Hi! I was wondering what the estimated total cost is for the robot... also, is it compatible with Mac OS X?

Overall, this project will end up costing $300-$400. The rough breakdown is: motors ~$10 ea, controller boards $20 ea, PIC programmer $50, filament ~$25, misc hardware ~$25, shipping and all those other little things ~$50.

The only software that currently exist for running this robot is my very rudimentary TicStepTest program which only runs under Windows, so you'd need to be able to boot into Windows OS on your Mac. I'd love to see someone implement control of this robot using ROS, but that's beyond me at the moment.

Thanks for the reply! Unfortunately, no Mac support is a huge drawback for me :(

Amazing work, not just visually, but mechanically as well. Thanks for sharing!
I have a few questions:
How much is the payload and repeatability?
Have you heard about the Mechaduino nema17 stepper driver? It has a magnetic encoder and motor current sensing, so you can have torque control; with these you will be able to build a collaborative robot arm, which means you can program gravity/friction compensation, teach mode, collision detection etc.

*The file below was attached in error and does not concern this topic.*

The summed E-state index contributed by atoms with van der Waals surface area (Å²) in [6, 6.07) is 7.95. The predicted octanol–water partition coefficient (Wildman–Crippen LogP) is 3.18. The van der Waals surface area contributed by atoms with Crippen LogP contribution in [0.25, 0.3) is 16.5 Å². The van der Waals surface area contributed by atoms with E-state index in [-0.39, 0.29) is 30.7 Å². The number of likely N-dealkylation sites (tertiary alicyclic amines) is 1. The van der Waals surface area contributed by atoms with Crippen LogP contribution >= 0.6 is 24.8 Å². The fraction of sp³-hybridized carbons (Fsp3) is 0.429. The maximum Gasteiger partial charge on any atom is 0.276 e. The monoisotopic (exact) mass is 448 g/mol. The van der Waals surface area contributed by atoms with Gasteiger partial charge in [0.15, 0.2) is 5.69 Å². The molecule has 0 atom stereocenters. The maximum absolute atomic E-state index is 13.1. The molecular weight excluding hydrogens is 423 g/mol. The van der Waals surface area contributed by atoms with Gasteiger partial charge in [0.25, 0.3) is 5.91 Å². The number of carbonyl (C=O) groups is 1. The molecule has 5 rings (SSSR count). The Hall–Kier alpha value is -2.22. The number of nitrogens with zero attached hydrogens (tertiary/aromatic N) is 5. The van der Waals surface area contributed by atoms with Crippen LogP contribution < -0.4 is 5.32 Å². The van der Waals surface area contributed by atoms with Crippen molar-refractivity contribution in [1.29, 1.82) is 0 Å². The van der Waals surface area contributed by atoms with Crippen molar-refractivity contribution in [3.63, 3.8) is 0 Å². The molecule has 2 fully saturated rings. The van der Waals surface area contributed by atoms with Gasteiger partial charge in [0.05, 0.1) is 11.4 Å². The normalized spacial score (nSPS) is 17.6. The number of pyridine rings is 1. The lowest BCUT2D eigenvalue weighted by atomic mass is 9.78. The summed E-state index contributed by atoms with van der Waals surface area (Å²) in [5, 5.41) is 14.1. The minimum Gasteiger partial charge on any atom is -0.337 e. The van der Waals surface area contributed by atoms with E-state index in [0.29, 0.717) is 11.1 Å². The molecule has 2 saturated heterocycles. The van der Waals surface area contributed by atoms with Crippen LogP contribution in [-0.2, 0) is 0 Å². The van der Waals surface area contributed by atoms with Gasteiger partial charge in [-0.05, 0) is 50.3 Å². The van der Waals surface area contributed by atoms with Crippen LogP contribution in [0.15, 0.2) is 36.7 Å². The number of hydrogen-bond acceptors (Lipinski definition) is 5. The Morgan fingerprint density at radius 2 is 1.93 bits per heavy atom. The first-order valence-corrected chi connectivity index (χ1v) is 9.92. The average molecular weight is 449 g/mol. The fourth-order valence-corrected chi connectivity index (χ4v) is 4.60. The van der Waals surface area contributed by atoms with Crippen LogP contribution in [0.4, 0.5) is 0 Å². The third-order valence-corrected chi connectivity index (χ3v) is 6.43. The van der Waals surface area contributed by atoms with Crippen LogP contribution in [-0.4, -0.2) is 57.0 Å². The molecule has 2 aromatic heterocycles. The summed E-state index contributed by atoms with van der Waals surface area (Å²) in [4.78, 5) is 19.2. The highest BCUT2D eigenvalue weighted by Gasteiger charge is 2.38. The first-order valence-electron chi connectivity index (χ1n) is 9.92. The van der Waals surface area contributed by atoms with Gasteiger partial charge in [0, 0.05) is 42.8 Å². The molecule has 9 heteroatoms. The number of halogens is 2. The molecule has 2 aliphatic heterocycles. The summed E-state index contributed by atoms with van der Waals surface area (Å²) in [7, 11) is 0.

As for the payload, the shoulder and elbow joints are good for about a pound at full extension. Right now, the wrist joints Are the limiting factor as the little 35mm steppers barely overcome the startup friction of 3D printed gearhead. When the gripper is extended, the first wrist joint (J4) and only lift about 1/2 lb. The tricky part is getting the 40p gears printed cleanly enough for both low-friction and low-backlash. I'm using a 0.35mm nozzle, but I really need to try reprinting with a 0.25mm nozzle. I'm tempted to get SLS versions of the wrist actuators printed, but that takes this out of the realm of a DIY hobby project.